Authors: Joshua Lewis*, Tulane University
Topics: Planning Geography, Urban Geography
Keywords: Green infrastructure, environmental justice, urban ecology
Session Type: Virtual Paper
Start / End Time: 8:00 AM / 9:15 AM
Room: Virtual 6
Presentation File: No File Uploaded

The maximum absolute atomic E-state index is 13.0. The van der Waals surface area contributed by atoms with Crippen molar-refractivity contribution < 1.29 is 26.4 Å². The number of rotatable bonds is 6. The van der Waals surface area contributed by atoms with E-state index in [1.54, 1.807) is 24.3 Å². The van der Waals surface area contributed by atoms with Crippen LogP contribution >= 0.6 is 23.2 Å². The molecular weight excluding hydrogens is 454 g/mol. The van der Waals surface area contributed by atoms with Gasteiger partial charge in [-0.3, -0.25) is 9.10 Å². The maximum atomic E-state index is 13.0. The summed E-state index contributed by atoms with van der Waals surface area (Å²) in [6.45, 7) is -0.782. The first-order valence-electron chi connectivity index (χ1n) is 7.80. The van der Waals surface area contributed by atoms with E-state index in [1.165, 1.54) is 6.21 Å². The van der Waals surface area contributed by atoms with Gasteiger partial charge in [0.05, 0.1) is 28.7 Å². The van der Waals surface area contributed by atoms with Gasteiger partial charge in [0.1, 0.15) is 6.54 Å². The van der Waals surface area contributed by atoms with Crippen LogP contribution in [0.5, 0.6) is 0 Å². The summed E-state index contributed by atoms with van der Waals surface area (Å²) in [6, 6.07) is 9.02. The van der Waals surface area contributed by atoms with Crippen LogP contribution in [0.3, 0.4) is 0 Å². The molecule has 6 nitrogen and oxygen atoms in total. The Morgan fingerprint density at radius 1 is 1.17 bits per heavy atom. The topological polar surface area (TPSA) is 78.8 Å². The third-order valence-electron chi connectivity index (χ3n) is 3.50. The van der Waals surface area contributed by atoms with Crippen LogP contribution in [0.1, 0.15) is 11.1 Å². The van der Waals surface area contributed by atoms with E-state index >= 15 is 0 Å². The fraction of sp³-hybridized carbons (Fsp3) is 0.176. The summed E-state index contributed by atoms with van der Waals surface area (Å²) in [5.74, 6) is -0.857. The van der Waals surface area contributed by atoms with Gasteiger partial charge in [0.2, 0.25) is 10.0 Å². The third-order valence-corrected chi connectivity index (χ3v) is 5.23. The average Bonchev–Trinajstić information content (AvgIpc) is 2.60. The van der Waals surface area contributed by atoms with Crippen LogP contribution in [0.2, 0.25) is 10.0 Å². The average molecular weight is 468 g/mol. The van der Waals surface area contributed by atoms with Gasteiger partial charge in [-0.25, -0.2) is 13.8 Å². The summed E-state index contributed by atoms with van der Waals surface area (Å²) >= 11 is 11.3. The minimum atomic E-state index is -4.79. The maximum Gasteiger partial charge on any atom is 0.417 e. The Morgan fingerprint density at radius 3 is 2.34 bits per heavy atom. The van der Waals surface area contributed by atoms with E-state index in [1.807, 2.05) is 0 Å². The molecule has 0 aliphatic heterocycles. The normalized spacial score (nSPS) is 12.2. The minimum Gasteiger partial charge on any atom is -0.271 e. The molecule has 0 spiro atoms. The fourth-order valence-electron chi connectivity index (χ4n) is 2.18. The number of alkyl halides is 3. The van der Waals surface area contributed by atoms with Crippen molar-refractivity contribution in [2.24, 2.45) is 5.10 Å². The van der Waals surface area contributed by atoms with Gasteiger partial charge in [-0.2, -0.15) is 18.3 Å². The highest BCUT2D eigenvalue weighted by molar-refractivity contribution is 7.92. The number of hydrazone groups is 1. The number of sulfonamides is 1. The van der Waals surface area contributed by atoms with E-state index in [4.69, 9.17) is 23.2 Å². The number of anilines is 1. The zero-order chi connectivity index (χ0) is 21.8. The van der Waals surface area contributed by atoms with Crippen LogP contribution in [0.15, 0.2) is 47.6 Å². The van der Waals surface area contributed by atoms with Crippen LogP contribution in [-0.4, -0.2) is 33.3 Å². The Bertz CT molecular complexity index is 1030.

Planners, decision-makers, and scientists have pursued a wide variety of green infrastructure initiatives in Southeast Louisiana over the past two decades. These initiatives range in scale from empty lots in the urban core, to landscape-scale environmental engineering in the city’s coastal periphery. This paper analyzes two contexts where green infrastructure has been pursued and contested in the region: 1) urban landscapes subject to abandonment following flooding events and 2) Coastal estuaries targeted for large-scale ecological engineering. Neighborhoods subject to depopulation following Hurricane Katrina have been recast as important sources for resilience, due to their potential capacity to intercept and store stormwater. Similarly depopulated coastal areas have also been re-envisioned by state planners as important areas to enhance flood protection and buffer storm surge impacts. The pursuit of green infrastructure initiatives has been controversial, with disputes over knowledge, race, and risk emerging as projects move toward implementation. Concepts like ‘resilience’ and ‘adaptation’ are used by proponents of green infrastructure in the region to articulate a broad-based public constituency for green infrastructure initiatives. Residential lots converted to stormwater catchments may impact mosquito populations and other pest species. Land-building initiatives along the coast may impact fisheries and undermine traditional livelihoods. Building from analysis of these dynamics in Southeast Louisiana, the paper argues that new democratic practices and planning paradigms are needed to balance the benefits and risks of green infrastructure initiatives.